Applied Graph Theory and Its Applications in Wireless Networks

Summary

Wireless multi-hop networks, in various forms, e.g. wireless sensor networks, underwater sensor networks, vehicular networks, mesh networks and UAV (Unmanned Aerial Vehicle) formations, and under various names, e.g. ad-hoc networks, hybrid networks, delay tolerant networks and intermittently connected networks, are being increasingly used in military and civilian applications. Graph theory, particularly a recently developed branch of graph theory, i.e. random geometric graphs, is well suited to studying these problems. These include but not limited to: cooperative communications; opportunistic routing; geographic routing; statistical characterization (e.g. connectivity, capacity and delay) of multi-hop wireless networks; geometric constraints among connected nodes and their use in autonomous parameter estimation without manual calibration. This research will investigate the use of graph theory to solve problems in the above broad areas. Research outcomes will benefit almost all areas in wireless multi-hop networks, including routing, scheduling, mobility management, dimensioning, interference control, energy management and localization.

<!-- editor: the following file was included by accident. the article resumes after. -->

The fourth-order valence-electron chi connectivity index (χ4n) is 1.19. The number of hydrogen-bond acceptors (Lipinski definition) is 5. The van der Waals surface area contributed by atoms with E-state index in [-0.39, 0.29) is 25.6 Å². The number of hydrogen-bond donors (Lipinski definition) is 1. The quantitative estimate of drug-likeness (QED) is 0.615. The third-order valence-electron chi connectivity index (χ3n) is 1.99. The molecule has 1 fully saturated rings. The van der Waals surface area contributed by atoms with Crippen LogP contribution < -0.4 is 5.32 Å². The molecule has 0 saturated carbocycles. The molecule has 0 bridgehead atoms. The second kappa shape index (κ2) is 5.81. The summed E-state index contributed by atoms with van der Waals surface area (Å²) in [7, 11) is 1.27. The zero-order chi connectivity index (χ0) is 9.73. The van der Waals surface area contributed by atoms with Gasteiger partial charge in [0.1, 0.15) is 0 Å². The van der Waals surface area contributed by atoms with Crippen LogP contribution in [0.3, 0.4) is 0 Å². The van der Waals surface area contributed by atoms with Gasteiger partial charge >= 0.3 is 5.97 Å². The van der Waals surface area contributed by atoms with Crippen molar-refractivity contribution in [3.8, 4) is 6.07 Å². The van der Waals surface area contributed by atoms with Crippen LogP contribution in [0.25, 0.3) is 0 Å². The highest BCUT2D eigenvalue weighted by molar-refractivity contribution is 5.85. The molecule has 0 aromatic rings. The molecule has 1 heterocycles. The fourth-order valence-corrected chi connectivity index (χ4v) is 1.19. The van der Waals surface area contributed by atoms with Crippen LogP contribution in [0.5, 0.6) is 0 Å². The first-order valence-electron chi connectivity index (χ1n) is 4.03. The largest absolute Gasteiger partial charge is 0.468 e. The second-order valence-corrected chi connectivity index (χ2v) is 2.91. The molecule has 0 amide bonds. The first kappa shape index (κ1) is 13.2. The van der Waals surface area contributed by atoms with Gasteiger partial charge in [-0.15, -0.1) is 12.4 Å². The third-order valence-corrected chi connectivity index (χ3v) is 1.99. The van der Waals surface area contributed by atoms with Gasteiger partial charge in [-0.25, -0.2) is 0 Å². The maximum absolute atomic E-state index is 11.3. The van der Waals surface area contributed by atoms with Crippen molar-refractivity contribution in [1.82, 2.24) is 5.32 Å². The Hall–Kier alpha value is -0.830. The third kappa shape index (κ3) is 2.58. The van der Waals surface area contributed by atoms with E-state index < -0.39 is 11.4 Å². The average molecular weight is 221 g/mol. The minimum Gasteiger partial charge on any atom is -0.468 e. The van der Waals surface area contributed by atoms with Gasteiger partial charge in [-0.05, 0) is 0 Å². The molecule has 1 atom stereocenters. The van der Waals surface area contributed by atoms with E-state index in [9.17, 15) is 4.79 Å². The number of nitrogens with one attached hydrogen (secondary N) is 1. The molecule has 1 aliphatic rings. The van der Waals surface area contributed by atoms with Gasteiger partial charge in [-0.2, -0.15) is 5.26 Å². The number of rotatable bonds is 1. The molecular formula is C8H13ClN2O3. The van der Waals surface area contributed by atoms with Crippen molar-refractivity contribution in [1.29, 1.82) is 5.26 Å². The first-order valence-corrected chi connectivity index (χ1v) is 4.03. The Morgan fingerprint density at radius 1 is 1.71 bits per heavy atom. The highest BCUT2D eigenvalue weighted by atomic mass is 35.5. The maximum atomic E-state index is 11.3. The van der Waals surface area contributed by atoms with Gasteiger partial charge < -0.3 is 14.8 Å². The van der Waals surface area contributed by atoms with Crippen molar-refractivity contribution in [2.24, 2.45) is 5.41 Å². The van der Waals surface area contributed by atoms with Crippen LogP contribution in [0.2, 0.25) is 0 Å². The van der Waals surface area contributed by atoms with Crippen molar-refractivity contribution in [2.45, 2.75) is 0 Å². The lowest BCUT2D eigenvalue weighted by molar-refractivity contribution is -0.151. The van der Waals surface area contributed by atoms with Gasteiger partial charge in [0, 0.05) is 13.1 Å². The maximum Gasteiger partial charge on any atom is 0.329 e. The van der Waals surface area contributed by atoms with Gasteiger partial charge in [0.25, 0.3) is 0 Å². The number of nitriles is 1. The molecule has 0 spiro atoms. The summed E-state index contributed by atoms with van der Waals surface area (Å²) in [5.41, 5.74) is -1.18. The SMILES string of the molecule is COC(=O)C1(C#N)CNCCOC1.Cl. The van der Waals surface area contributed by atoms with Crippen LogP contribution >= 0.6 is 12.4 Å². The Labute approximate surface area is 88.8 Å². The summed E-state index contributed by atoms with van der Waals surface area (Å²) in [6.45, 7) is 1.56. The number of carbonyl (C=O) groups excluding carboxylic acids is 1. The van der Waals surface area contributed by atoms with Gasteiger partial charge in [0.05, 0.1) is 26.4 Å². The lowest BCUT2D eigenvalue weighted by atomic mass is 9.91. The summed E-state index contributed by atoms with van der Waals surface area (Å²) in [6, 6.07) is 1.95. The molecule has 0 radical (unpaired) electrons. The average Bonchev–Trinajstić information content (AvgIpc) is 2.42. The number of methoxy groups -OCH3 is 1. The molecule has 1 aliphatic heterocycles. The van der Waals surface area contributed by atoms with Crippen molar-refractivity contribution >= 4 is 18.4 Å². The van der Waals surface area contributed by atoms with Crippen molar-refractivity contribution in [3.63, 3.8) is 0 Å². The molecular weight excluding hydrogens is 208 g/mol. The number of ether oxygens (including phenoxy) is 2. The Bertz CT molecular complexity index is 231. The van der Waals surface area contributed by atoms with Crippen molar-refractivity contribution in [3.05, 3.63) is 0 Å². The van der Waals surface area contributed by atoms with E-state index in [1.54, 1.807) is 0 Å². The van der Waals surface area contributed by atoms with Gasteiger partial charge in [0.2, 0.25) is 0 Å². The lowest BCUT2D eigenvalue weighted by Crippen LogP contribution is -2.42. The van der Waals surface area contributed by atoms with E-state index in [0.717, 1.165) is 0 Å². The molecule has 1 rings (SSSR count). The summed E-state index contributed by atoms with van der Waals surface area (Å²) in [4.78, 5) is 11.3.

Supervisor(s)

Dr Zihuai Lin

Research Location

Electrical and Information Engineering

Program Type

Masters/PHD

Synopsis

Wireless multi-hop networks, in various forms, e.g. wireless sensor networks, underwater sensor networks, vehicular networks, mesh networks and UAV (Unmanned Aerial Vehicle) formations, and under various names, e.g. ad-hoc networks, hybrid networks, delay tolerant networks and intermittently connected networks, are being increasingly used in military and civilian applications. Graph theory, particularly a recently developed branch of graph theory, i.e. random geometric graphs, is well suited to studying these problems. These include but not limited to: cooperative communications; opportunistic routing; geographic routing; statistical characterization (e.g. connectivity, capacity and delay) of multi-hop wireless networks; geometric constraints among connected nodes and their use in autonomous parameter estimation without manual calibration. This research will investigate the use of graph theory to solve problems in the above broad areas. Research outcomes will benefit almost all areas in wireless multi-hop networks, including routing, scheduling, mobility management, dimensioning, interference control, energy management and localization.

Additional Information

http://www.ee.usyd.edu.au/people/guoqiang.mao/index.html



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Keywords

graph theory, random geometric graphs, connectivity, capacity, Cooperative communications, wireless networks, Wireless Sensor Networks, wireless multi-hop networks, cognitive networks, vehicular networks

Opportunity ID

The opportunity ID for this research opportunity is: 1344

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